We sold Direction and bought 33-foot foot Driver. Our plan was to sail to Iceland. For this we wanted a steel boat–something that was impervious to ice and a little more resilient to floating debris. Fiberglass can be strong, but steel is stronger: especially it’s point loading characteristics. It is also less prone to leaking because everything is welded in place instead of bolted on . A 33-foot steel boat tends to be heavier than its fiberglass counter part, but at sea that extra displacement gives a boat a smoother ride over the waves. Maintenance of a steel boat is not as bad as many people think. You just have to keep on top of it. Let it maintenance slide, however, and you will pay a high price.

Driver was the strongest boat in our price range/departure range. I mention “departure range” because knowing when you want to go is as important as where. “Someday” never comes. When you set a strict departure date your life gets folded around going. You’re committed. Having a strict departure date is a rudder that will help steer a project to completion. Everything you do perpetuates the day of casting off. Wanting everything to be “right” is not only expensive but also time consuming.

Our decision to sail to the Arctic on Driver, and to try and reach 80 degrees north latitude, evolved over a couple years. At first, our goal was to sail to Iceland, to go somewhere off the beaten track. We figured if we could make it to Iceland our thirst for adventure would be sated forever. Once there, however, we became captivated by hearty locals and the diverse landscape, so we made the last minute decision to winter-over aboard the boat. The following summer we sailed to the Arctic islands of Lofoten, Norway, and spent another winter living aboard. The summer after that (2000) we sailed to Spitsbergen.

Of course it was cold in these places but cold becomes part of the periphery. After a while we didn’t even notice that it was not warm. The warmth of the people, the awe inspiring scenery, and the aura of the higher latitudes nulled the effects of less-than-tropical-conditions. Had it been warm, the people living there would not be who they were. Had it been warm every anchorage would have had other boats in it or condos on the shoreline. We were tired of sailing in the tropics where, in general, the locals had seen us as a source of income, not as a source for friendship.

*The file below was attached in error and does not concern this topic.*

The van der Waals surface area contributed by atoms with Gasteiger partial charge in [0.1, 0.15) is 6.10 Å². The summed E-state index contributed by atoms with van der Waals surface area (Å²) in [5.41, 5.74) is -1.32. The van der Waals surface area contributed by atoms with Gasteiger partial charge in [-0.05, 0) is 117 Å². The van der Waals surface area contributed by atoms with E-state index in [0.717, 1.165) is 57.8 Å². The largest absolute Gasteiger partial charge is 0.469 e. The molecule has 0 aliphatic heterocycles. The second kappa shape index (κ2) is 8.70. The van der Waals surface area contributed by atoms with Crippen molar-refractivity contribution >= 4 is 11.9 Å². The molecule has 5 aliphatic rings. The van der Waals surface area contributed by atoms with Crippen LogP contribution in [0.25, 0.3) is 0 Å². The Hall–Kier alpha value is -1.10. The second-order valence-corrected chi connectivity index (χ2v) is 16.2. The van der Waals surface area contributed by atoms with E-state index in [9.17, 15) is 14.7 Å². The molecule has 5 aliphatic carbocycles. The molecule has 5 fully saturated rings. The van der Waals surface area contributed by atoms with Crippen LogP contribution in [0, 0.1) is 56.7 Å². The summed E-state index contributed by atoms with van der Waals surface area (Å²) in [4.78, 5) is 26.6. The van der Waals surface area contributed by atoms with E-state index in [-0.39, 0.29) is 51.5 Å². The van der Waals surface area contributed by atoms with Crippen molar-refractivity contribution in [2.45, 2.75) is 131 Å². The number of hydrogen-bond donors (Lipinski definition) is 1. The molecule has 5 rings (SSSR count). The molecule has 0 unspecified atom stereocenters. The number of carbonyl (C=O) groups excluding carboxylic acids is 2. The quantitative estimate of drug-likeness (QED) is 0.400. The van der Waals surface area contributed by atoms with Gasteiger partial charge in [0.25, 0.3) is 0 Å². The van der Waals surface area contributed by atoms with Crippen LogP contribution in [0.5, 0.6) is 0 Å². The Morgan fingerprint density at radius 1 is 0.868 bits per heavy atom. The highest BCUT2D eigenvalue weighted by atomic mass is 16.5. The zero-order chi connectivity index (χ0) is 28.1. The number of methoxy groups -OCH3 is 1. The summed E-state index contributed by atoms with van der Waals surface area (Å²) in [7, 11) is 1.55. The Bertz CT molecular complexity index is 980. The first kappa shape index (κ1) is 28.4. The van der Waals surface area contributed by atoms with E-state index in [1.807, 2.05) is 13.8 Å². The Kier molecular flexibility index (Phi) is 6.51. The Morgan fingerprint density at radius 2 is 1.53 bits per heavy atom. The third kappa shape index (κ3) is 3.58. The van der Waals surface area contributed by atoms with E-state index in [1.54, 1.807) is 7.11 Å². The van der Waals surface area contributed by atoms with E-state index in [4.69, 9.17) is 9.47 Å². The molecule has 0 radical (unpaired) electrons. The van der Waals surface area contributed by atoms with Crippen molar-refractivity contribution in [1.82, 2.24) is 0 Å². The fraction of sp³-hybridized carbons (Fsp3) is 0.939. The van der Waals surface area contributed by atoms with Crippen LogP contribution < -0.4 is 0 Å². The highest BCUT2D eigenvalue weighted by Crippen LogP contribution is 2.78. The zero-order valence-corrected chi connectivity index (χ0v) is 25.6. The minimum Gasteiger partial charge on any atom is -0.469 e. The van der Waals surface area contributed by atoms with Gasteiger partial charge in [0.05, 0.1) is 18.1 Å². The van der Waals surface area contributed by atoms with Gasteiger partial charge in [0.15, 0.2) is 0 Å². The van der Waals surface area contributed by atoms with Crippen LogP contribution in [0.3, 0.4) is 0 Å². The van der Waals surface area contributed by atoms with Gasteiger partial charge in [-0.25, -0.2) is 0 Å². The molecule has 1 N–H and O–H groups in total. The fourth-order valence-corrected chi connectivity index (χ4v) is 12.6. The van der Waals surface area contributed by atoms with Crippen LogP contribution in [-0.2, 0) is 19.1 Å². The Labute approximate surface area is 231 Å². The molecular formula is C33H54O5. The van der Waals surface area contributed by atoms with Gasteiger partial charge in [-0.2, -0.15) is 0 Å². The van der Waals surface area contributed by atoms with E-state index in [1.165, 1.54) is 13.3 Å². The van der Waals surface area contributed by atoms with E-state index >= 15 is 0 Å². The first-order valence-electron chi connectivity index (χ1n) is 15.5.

“Lack of space” on a boat is similar to “lack of warmth” in a place. After a while it becomes relative. It’s all a mental game that hinges on how badly you want to cruise.

Cruising with children is not something we originally set out to do. We never said “Hey! lets raise our family on a 25-foot boat, sail around the world, then buy a 33-footer and sail to the arctic! Babies just came our way so we accepted it and carried on. Sailing with babies is challenging. However, what it boiled down to is this: “how badly do we want to continue, and what sacrifices are we willing to endure to make our cruising plans work?” Given half a chance, the human spirit is remarkably adaptable.

It is due to Jaja’s undying positive attitude that we’ve made it all these years sailing with kids. Behind every good boat is a good woman. The real reason we thrived in Iceland and Norway is due to our children. Instead of home schooling we put them into the local schools systems. The primary motive was to give them a daily change of environment, a better chance to make friends, and the opportunity to become bilingual. But it had another advantage; it put us in touch with other families. Jaja and I attended school functions which gave the locals a chance to see that, although we lived on a boat, we were a family like them. We became friends with the other parents. Our social life and the kid’s social life thrived. We were accepted into the communities as equals.

Thies Matzen: Enhanced by three days which we had just spent navigating the thick fogs of the Antarctic Convergence, our arrival in Grytviken, South Georgia, will forever stand out for me. Tacking into that bay with all that sunshine beaming over majestic ,icecapped mountains, just for us, tacking up towards the rusty remains of the whalers’ base, penguins splashing, a happiness so bouyant, the tenseness of three days so released. It can’t be beaten.

But there have been many other landfalls that, after weary, navigationally difficult passages, have released in me similar intense feelings of joy and satisfaction. Electronic navigation systems fill the cruising basket with certainty, yet empty it of that, to me, essential magic so difficult to touch ashore. Then too, 14 days of drifting in the heart of the Pacific, pushed by a current but no wind, stillness spread aboard and over the ocean, no worries, no needs. And to find ourselves perfectly content with it is a gift cruising can provide.